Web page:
The Stream

Why are king penguins being decimated?

In an environmental special, we also talk about why 2018 may be the hottest year on record and why some cities are closer to sinking than you think.

King penguins
A study of the world’s largest colony of king penguins has found that their population declined by 88 percent over the last 35 years – from 2 million to less than 200,000. The majestic birds live on the Ile aux Cochons island, halfway between the tip of Africa and Antarctica. There are a number of theories on why their numbers have been dwindling – feral cats and mice among them – but climate change is also a major possibility.

The decline likely began around 1997, according to, when a major El Niño temporarily warmed the southern Indian Ocean, killing off or displacing the fish and squid the penguins rely on. The species does not fly or migrate, so they found themselves stuck on their foodless island. El Niños typically come in 2-7 year cycles but can be amplified by global warming, which make the cycles last longer.

King penguins aren’t an endangered species. Yet.

But what does so many dying mean for the future, and what does it say about the health of our oceans?

Sinking cities
Some of the world’s largest metropolises are facing a future of being washed away as sea levels rise.

Jakarta, Indonesia, is one of the fastest sinking cities in the world, and researchers say that, if left unchecked, parts of it could be fully submerged by 2050. The sprawling megacity is home to more than 10 million people. Right now, it is sinking at an average rate of 1.5 cm per year and almost half of its area sits below sea level.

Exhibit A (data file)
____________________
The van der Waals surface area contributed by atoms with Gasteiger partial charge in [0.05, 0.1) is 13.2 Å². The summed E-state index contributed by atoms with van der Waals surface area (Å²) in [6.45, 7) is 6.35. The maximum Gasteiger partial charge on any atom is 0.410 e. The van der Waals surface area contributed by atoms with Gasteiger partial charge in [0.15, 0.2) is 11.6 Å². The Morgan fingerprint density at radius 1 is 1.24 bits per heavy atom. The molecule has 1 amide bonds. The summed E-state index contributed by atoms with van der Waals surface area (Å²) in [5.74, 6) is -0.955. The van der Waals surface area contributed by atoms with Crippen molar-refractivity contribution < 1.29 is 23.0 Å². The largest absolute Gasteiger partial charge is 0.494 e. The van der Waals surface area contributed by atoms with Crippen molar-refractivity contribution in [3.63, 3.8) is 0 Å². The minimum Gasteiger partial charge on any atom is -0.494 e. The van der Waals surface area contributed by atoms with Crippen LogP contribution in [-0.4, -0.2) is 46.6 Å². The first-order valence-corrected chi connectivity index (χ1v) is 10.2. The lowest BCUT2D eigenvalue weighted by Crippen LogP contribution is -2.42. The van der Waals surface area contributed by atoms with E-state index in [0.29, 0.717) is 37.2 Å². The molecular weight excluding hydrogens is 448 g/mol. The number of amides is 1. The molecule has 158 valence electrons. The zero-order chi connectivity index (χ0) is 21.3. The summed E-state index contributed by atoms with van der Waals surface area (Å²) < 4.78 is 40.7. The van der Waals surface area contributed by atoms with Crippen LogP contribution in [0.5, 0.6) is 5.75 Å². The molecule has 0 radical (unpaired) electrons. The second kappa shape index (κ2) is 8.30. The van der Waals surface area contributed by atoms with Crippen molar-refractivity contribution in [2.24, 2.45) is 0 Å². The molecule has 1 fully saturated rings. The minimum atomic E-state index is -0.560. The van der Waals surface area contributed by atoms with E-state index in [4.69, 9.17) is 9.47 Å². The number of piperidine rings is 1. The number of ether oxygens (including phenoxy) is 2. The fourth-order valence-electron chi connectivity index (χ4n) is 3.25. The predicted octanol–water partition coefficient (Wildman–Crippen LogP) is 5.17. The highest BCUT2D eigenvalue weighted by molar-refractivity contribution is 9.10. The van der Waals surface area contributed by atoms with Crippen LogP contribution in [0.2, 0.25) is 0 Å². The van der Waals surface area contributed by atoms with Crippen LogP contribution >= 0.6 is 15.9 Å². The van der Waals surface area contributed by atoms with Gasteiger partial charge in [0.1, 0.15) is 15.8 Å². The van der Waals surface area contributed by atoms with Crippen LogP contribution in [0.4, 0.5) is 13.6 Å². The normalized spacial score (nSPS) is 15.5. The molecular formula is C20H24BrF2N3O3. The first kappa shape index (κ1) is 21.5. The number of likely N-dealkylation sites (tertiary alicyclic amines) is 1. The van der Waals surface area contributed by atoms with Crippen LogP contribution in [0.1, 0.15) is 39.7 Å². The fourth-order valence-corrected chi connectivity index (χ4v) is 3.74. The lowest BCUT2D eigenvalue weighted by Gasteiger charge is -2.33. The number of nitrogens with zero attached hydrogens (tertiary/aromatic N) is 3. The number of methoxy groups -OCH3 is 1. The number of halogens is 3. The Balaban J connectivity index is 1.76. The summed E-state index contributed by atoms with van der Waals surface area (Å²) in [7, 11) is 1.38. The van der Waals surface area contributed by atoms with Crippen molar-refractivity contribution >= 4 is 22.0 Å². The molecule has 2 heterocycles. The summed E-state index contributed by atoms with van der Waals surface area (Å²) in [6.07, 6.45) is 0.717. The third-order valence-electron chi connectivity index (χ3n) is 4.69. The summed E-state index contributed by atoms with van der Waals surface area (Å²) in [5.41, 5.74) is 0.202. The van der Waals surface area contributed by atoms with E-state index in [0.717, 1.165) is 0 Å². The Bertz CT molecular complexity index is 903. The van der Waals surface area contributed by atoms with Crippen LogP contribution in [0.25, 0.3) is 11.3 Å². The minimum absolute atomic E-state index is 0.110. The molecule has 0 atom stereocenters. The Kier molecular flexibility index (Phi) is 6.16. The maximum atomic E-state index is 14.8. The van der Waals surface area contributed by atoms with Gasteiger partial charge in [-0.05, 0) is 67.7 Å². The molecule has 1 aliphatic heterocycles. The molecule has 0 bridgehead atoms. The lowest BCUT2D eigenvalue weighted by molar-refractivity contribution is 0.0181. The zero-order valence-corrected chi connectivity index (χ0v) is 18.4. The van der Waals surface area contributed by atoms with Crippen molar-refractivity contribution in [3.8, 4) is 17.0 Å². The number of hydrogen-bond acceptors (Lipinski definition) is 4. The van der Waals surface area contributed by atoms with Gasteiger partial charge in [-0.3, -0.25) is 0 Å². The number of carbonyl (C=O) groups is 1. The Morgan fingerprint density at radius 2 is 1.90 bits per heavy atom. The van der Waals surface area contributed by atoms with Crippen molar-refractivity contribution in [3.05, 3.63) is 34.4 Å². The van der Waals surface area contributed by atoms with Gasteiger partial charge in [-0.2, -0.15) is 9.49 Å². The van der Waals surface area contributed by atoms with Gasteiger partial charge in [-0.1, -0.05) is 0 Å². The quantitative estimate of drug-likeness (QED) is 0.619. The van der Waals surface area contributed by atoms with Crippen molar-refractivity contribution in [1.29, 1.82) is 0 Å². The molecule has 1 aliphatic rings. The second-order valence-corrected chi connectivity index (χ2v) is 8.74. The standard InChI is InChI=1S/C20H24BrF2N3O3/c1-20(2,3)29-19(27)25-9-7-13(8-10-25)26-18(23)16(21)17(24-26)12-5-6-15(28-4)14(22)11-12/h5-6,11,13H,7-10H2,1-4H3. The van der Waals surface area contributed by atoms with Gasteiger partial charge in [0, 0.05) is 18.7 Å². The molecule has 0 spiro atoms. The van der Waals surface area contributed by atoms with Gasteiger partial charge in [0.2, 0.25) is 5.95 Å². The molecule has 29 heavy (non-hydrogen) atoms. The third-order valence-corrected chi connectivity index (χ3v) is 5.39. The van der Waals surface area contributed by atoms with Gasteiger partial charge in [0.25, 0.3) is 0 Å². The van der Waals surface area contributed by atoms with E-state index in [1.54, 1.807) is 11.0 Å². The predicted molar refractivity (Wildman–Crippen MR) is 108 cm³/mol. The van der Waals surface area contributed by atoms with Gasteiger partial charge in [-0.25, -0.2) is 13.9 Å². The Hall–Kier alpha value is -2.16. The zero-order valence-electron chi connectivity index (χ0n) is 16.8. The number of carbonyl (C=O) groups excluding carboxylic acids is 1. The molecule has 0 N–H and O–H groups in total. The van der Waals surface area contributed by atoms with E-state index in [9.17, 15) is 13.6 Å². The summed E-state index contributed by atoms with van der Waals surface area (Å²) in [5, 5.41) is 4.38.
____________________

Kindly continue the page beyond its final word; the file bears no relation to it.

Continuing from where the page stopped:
So what’s making Jakarta, and other major cities, sink? Most experts agree that climate change is a leading cause with polar ice caps are melting and causing sea levels to increase. We’ll take a look at the world’s sinking cities, and ask what can be done to prevent their destruction.

Global heatwave
The summer of 2018 is on track to be among the hottest on earth. Wildfires burned across Europe and in the US state of California more than ten thousand firefighters are battling massive flames. In Japan “unprecedented levels of heat” have claimed more than 60 lives. And, in Death Valley California, a record was set for the hottest month ever recorded on the planet, with 21 days over 120 degrees.

A study published in the US Proceedings of the National Academy of Sciences (PNAS) found that the world is at risk of entering “hothouse” conditions and global average temperatures will be 4-5 degrees Celsius higher than average, even if emotions reduction targets are met. This would lead to melting ice caps, higher sea levels and extreme flooding likely to impact the lives of billions.

We’ll take a look at what, if anything can be done to normalise temperatures, and why the summer of 2018 might be indicative of what’s to come.

On this episode of The Stream, we speak with:

Annie Schmidt @ae_schmidty
Antarctica Program Leader, Point Blue Conservation Science

Michelle LaRue @drmichellelarue

Victor Coenen @WitteveenBos
Project Manager, Jakarta Coastal Defense Strategy Master Plan

Jeff Goodell @jeffgoodell
Author, The Water Will Come

Rob McElwee @WeathermacAJE
Weather presenter, Al Jazeera


Read more:
Earth at risk of tipping into hellish ‘hothouse’ conditions – Al Jazeera 
World’s largest king penguin colony declines by almost 90 percent – Al Jazeera

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